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Where Taxpayers and Advisers Meet

Corporation Tax--Associated Companies

Posts: 2
Joined: Wed Aug 06, 2008 3:33 pm

Postby djdaw » Mon Jan 23, 2006 7:11 am

My employer, a UK based Ltd Coy., is 100% owned by a BVI Coy which in turn is 100% owned by an Offshore Trust.

In 2003, the BVI Coy loaned the UK Ltd. Coy funds in the region of £100,000 on which interest of 10% was agreed. The loan was fully repayed during 2004/5 tax year and nett interest of approx. £7000 was paid to the BVI Coy. during this tax year.

No other trade was conducted by the BVI Coy nor does it hold any other assets other than a bank account.

The tax authorities have advised that the single interest payment constitutes a trade and classifies the BVI Coy as an Associated Coy. They want to disallow the UK Coy the benefit of the small companies tax rate of CT.

Are there any similar cases on which previous decisions have been made and what is the true interpretation of associated trade?

I would be very grateful if anyone could steer me in the right direction or advise what defence might be helpful.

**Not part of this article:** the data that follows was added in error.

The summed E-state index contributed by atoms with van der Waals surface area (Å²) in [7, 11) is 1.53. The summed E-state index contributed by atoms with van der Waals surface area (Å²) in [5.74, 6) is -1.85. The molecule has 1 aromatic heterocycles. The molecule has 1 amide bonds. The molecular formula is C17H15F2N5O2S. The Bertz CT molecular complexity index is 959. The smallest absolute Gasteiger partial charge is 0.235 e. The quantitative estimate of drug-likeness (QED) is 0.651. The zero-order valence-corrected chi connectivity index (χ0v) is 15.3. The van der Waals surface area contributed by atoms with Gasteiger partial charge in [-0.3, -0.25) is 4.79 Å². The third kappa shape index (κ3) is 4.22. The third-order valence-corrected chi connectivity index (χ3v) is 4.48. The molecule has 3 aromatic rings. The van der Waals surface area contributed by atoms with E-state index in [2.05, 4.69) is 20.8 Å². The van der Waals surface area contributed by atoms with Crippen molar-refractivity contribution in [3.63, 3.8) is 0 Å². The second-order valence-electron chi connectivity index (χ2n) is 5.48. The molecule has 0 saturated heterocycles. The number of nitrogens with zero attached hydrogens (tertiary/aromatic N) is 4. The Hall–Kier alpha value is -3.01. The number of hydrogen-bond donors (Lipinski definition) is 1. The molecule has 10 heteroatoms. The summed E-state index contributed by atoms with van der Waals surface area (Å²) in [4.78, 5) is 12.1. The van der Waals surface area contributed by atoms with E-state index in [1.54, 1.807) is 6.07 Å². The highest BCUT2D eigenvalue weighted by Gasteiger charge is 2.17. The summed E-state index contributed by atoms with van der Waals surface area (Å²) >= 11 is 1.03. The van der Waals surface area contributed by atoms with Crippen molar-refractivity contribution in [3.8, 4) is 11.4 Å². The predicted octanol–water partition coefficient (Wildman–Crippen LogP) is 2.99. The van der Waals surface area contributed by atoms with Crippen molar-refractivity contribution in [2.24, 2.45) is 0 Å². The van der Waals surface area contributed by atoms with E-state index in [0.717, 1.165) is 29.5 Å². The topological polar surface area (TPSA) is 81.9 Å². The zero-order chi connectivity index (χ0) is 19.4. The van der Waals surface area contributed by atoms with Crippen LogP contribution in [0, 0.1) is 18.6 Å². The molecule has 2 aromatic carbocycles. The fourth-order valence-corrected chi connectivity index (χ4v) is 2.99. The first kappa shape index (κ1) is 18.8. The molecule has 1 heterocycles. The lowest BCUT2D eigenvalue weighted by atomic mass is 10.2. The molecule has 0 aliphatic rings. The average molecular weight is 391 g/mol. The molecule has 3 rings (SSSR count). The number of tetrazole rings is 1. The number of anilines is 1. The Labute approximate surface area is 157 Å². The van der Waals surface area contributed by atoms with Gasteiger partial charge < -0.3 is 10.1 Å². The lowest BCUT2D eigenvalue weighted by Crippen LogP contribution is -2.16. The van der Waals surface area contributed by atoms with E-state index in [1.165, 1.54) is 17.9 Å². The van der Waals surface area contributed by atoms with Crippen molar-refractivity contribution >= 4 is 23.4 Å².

Posts: 1187
Joined: Wed Aug 06, 2008 2:19 pm

Postby Taxbar » Mon Jan 23, 2006 7:48 am

Time for expert advice , but it looks as though the HMRC might be simply following the Statement of Practice set out in

The rules will give you half of the small co's rate not nothing!

Daniel Feingold

Posts: 2
Joined: Wed Aug 06, 2008 3:33 pm

Postby djdaw » Mon Jan 23, 2006 9:19 am

Hi Daniel,

Thank you for your comments. I was aware that the rate could be halved. There are cases however where coys. were classified as associated because they were holders of other investments and therefore "traded" in these investments. I am not aware of a ruling however which was clearly not direct trading and had one simple transaction actually unrelated to trading.

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Joined: Wed Aug 06, 2008 3:15 pm

Postby Lambs » Mon Jan 23, 2006 3:49 pm


You need to differentiate between carrying on a trade, and carrying on a business. The latter is broader, and relevant for this issue. A company may not be treated as associated where it is not carrying on a business. The facts of the matter are germane, including the history of the companies involved, if case law in this area is anything to go by.

I have to say that prima facie I lean towards HMRC on this one, but it's difficult to say and as T has already advised, you should weigh up the amount of tax at stake, (bearing in mind that Trusts do have an awful habit of associating the heretofore-unassociated), and invest in some direct professional advice.



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